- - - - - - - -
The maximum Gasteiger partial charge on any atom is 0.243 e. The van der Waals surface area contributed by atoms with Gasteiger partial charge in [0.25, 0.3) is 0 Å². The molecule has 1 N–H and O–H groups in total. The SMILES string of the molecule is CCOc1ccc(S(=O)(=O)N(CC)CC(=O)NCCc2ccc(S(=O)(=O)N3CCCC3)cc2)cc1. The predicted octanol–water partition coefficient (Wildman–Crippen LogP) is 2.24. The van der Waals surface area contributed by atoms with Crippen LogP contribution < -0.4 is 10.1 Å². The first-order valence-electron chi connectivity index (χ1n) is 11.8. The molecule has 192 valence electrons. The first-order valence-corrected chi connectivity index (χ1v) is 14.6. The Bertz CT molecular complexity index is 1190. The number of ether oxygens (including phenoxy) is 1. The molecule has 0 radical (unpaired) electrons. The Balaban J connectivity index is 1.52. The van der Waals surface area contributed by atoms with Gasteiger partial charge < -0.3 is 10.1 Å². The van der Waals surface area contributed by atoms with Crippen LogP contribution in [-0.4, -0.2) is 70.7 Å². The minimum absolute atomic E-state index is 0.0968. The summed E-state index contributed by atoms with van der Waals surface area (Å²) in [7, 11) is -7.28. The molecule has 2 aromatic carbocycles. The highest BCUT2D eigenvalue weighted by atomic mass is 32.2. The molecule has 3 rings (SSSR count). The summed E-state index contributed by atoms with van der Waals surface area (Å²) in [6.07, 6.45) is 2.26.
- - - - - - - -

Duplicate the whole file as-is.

The maximum Gasteiger partial charge on any atom is 0.243 e. The van der Waals surface area contributed by atoms with Gasteiger partial charge in [0.25, 0.3) is 0 Å². The molecule has 1 N–H and O–H groups in total. The SMILES string of the molecule is CCOc1ccc(S(=O)(=O)N(CC)CC(=O)NCCc2ccc(S(=O)(=O)N3CCCC3)cc2)cc1. The predicted octanol–water partition coefficient (Wildman–Crippen LogP) is 2.24. The van der Waals surface area contributed by atoms with Crippen LogP contribution < -0.4 is 10.1 Å². The first-order valence-electron chi connectivity index (χ1n) is 11.8. The molecule has 192 valence electrons. The first-order valence-corrected chi connectivity index (χ1v) is 14.6. The Bertz CT molecular complexity index is 1190. The number of ether oxygens (including phenoxy) is 1. The molecule has 0 radical (unpaired) electrons. The Balaban J connectivity index is 1.52. The van der Waals surface area contributed by atoms with Gasteiger partial charge < -0.3 is 10.1 Å². The van der Waals surface area contributed by atoms with Crippen LogP contribution in [-0.4, -0.2) is 70.7 Å². The minimum absolute atomic E-state index is 0.0968. The summed E-state index contributed by atoms with van der Waals surface area (Å²) in [7, 11) is -7.28. The molecule has 2 aromatic carbocycles. The highest BCUT2D eigenvalue weighted by atomic mass is 32.2. The molecule has 3 rings (SSSR count). The summed E-state index contributed by atoms with van der Waals surface area (Å²) in [6.07, 6.45) is 2.26.